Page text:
1. I glanced over my comment again and felt I should clarify that "it" in the beginning of paragraph 2 refers to Marxian econ in general, rather than the NI in particular. As stated above it, I have no particular affinity for the NI. Incidentally, the first link I included is also highly critical of that interpretation.

      (Of course, I realize those working in the tradition of Keynes also understand all too well the problem of interpretations that butcher or even ignore the source material -- not to mention cases in which said misreadings achieve wide popularity/acceptance.)

  6. I am not sure I understand the gist of your post.

    Are you a "new interpreter"? Is your intention to defend Screpanti's new interpretation?

    1. "I am not sure I understand the gist of your post."

      Really? Did you even read it?

      My purpose is to draw attention to the paper out of interest in trends in modern Marxist theory, but also to show why I do not accept the labour theory of value in any form and why it is absurd and contradicted by empirical evidence.

      And, no, I am not a Marxist and never have been.

  7. “First, it is not labour time per se but average unit cost of labour along with the average unit cost of all other non-labour factors at a given quantity of output that is used to calculate most prices. Then businesses add a profit mark-up to this, nearly always.”

    You honestly think this a an acceptable level of explanation for value and price formation in a capitalist system?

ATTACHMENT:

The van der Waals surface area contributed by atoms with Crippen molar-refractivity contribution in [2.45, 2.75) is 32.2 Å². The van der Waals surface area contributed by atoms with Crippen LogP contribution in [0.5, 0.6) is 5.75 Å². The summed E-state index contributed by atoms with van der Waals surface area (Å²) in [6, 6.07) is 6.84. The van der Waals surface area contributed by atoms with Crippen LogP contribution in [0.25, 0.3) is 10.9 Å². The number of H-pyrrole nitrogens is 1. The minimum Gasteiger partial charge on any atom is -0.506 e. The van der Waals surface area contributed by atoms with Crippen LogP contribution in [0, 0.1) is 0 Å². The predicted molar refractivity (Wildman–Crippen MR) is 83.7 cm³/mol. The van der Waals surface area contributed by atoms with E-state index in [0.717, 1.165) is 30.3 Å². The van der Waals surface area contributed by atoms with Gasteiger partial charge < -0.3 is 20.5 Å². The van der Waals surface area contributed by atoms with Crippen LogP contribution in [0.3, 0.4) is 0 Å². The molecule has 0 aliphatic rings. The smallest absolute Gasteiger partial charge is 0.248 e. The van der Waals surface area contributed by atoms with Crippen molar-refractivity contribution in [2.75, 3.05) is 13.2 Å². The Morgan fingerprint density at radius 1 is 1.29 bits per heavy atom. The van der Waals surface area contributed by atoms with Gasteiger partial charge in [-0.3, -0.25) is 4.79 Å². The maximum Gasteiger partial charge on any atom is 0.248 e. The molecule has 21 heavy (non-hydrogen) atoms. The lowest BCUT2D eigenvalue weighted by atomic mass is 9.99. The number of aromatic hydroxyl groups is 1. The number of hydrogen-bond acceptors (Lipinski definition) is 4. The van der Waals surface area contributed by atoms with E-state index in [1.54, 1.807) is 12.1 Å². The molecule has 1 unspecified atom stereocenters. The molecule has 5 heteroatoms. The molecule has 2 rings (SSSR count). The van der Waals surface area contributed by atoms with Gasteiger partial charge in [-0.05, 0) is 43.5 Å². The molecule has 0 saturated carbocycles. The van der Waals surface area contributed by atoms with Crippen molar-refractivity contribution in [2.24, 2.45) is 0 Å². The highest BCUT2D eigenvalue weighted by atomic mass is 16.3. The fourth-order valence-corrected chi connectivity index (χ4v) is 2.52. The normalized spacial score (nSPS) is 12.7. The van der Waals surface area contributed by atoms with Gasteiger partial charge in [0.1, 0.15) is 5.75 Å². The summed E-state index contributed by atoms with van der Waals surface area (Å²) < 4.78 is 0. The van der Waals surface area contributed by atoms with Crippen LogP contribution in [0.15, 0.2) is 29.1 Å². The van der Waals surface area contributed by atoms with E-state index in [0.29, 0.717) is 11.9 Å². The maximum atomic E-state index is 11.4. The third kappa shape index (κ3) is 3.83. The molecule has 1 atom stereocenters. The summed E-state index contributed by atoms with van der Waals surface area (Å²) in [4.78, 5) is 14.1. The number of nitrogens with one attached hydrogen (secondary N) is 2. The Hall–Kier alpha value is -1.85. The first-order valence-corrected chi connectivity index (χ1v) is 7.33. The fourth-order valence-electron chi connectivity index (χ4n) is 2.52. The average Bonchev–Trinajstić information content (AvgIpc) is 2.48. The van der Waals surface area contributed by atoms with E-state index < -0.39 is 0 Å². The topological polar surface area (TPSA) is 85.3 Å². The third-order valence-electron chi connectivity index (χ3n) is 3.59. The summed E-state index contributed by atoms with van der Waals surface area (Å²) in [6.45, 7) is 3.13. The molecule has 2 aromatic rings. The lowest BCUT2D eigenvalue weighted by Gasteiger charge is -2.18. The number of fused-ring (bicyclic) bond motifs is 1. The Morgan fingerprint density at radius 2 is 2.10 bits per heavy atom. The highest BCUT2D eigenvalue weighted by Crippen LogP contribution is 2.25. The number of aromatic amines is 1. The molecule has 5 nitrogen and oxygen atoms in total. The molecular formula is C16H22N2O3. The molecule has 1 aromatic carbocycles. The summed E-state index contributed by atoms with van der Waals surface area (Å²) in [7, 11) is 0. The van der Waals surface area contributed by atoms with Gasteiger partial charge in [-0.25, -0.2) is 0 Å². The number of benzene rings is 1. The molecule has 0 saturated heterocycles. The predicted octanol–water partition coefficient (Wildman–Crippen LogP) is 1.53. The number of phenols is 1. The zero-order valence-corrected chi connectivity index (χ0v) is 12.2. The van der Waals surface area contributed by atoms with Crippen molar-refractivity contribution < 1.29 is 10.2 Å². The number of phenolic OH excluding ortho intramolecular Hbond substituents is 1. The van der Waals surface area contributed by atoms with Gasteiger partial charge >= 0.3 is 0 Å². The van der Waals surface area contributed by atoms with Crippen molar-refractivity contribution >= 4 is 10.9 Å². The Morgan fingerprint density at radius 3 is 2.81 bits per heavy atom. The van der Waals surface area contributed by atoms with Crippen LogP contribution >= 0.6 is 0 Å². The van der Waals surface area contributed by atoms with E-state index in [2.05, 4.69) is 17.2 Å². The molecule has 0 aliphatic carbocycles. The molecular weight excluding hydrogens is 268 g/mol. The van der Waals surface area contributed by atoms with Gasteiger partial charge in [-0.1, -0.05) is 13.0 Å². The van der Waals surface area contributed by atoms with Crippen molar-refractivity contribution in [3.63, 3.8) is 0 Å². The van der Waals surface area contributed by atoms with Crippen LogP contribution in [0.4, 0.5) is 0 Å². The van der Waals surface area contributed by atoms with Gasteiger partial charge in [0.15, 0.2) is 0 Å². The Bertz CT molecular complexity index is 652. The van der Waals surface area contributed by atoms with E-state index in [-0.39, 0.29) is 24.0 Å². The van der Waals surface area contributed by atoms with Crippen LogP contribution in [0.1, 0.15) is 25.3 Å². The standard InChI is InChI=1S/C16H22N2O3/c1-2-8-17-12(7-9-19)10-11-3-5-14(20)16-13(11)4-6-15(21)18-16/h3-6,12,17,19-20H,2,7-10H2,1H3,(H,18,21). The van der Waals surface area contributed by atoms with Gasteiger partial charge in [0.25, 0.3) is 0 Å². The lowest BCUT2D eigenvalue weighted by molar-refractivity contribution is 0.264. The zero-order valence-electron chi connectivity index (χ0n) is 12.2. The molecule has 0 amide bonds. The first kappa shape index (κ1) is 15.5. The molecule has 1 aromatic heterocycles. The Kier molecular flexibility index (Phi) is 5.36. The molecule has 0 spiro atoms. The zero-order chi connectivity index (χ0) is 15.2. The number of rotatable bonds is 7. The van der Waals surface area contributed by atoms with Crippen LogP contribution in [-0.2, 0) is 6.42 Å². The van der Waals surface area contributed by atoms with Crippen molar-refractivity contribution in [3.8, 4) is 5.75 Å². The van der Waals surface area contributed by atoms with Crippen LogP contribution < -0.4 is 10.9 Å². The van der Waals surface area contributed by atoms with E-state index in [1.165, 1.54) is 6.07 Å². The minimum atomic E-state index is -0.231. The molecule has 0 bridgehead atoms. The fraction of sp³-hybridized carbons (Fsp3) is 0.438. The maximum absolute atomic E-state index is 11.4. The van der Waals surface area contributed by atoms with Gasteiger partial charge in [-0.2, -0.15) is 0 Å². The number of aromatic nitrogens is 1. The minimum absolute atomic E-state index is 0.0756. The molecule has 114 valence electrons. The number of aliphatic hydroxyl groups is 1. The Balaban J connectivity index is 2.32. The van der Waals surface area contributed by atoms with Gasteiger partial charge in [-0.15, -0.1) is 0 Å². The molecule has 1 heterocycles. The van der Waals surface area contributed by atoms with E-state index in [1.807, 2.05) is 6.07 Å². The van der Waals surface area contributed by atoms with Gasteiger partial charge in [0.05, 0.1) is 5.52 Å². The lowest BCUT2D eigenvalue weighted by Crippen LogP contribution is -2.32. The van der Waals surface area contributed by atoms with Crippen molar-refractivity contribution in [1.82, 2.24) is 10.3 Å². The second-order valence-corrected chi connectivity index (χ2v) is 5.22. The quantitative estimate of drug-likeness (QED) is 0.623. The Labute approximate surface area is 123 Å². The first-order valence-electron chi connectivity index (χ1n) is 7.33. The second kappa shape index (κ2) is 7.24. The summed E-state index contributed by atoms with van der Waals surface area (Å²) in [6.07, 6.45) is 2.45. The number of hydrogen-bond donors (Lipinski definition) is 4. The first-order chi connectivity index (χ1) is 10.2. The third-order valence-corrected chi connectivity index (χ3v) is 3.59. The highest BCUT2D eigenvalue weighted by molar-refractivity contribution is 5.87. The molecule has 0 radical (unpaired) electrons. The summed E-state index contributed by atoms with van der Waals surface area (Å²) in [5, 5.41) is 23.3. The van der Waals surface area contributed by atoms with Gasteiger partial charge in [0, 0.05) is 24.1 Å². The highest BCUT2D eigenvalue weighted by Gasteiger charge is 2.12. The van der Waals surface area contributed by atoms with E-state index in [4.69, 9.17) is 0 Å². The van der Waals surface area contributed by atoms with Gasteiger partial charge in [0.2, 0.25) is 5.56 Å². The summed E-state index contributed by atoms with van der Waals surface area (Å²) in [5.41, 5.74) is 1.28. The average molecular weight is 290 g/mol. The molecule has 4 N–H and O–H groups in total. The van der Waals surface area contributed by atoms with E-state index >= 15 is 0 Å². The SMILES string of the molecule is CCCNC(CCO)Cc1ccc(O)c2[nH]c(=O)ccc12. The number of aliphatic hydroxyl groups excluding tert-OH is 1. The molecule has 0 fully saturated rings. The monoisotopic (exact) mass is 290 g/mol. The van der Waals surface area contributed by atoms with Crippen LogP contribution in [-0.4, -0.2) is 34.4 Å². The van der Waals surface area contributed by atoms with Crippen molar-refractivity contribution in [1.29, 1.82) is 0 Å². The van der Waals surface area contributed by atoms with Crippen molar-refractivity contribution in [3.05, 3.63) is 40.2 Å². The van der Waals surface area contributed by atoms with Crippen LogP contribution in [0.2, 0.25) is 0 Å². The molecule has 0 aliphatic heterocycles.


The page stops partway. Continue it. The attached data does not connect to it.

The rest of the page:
I am glad you are marking clear distance between Marxism and this sort of illiterate drivel.

    Incidentally, and I know this wounds radical, but don’t you think it might be a good idea to actually read Marx before taking it upon yourself to trash him? And don’t tell me you have because I am telling you that you most certainly haven’t!

    Though I am not denying the issues you so clumsily allude to.

    1. I have read what Marx says about the LTV. It is cited in this very post above.

      As for the citation of mine you quote, yes, that is how mark-up prices (the majority of prices in modern capitalist economies) are determined. That is the right explanation for price formation of mark-up prices.

      If you think it is wrong, then presumably you can tell me why.

    2. "If you think it is wrong, then presumably you can tell me why."

      That requires a whole book!

      BTW no one says businesses don't mark up prices, Engels pointed this out 150 years ago, as he owned a business! The point is that just because this happens doesn't mean that is how a capitalist economy reproduces itself over time. A business cannot simply mark up at will, with no constraints.

      I would accuse you of looking at the surface appearance and taking that as the truth of the matter (though you are still very selective even when looking at surface appearance). As Marx himself said, if surface appearance gave you the truth there would be no need for science!